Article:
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Former Ohio Gov. Ted Strickland tied Sen. Rob Portman to the notorious former president of Haiti, Jean-Claude "Baby Doc" Duvalier, during the final Ohio Senate debate.
"There's only one of the two of us standing before this audience that's ever been a registered lobbyist, and that's you, senator," Strickland said. "Your first job as a lobbyist was with the Chinese-based firm. You were a registered foreign agent, and your client was Haiti, at a time when the Baby Doc, Duvalier, who was a despot, was killing people."
Strickland’s charge is a mixed bag of accuracy.
After losing his re-election bid to Republican Gov. John Kasich, Strickland oversaw the lobbying and activism arm of the Center for American Progress, a liberal think tank, but he was not a lobbyist himself.
There’s no doubt that Portman, however, was a registered foreign agent, a title that can involve lobbying.
As PolitiFact Ohio has previously reported, Portman started working with the law firm Patton, Boggs & Blow after graduating from University of Michigan's law school in 1984.
The Strickland campaign sent us a Buzzfeed article showing Portman’s 1985 foreign agent registration form. He was listed as a foreign agent on behalf of the Republic of Haiti, which was ruled by Duvalier at the time.
Duvalier, who inherited the "president for life" post from his father, "Papa Doc," headed what human rights workers called one of the most oppressive governments in the Western Hemisphere, according to the New York Times. His regime, known for the murder and torture of of tens of thousands, was toppled in 1986.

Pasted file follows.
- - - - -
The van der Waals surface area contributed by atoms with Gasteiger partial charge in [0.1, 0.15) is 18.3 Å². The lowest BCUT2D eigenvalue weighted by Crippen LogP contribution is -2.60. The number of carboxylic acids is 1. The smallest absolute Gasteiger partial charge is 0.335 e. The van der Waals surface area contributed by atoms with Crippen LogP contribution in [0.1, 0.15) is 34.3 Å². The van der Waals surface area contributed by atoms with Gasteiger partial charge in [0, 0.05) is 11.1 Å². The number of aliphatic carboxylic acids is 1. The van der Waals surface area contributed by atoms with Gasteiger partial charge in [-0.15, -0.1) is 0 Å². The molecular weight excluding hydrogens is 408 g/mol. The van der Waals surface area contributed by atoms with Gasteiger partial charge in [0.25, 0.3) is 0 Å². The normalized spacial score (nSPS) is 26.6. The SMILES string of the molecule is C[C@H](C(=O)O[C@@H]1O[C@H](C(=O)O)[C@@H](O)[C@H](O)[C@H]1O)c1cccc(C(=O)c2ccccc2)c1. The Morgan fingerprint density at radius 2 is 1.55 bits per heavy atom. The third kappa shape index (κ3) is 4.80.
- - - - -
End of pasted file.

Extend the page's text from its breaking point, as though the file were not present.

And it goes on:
But it’s not entirely fair to imply that Portman was Duvalier’s lackey. He never lobbied on behalf of Haiti or any other foreign government.
In 2005, Portman was named by President George W. Bush as his U.S. Trade Representative, a position that can’t be held by anyone who’s ever lobbied for foreign governments.
Being tapped for the position prompted an affidavit from Stuart Pape, a former managing partner of Portman's law firm dated April 12, 2005. Pape said Portman filed the foreign agent registration form because he was working for the Hong Kong-based Duty Free Shoppers, Ltd., the "Chinese-based firm" Strickland referred to.
But Pape said he reviewed the records and confirmed that Portman did no work for Haiti or any foreign government.
On Portman’s campaign website, the Haiti registration is explained as "standard procedure" at the lobbying firm, and required of all of its attorneys. The firm, the record shows, did travel to Haiti to meet with Baby Doc.
Strickland said of Portman, "You were a registered foreign agent, and your client was Haiti, at a time when the Baby Doc, Duvalier, who was a despot, was killing people."
Portman was a registered foreign agent who worked on behalf of a company based in Hong Kong. His firm’s clients included "Baby Doc" Duvalier’s government. But Portman himself did no work for the Haitian regime, according to a sworn statement by the firm’s managing partner.
We rate Strickland's statement Mostly False.
Correction: The original version of this fact-check incorrectly called Rob Portman a registered lobbyist. He was a registered foreign agent, a classification that included lobbying under the law at that time.
Email interview with David Bergstein, spokesman for Ted Strickland, Oct. 20, 2016
Interview with Michawn Rich, spokeswoman for Rob Portman, Oct. 20, 2016
PolitiFact, "Ohio Democrats' ad ties Sen. Rob Portman to Haitian dictator," Aug. 23, 2016
PolitiFact, "Portman, Strickland duel over who's richer," Oct. 20, 2016
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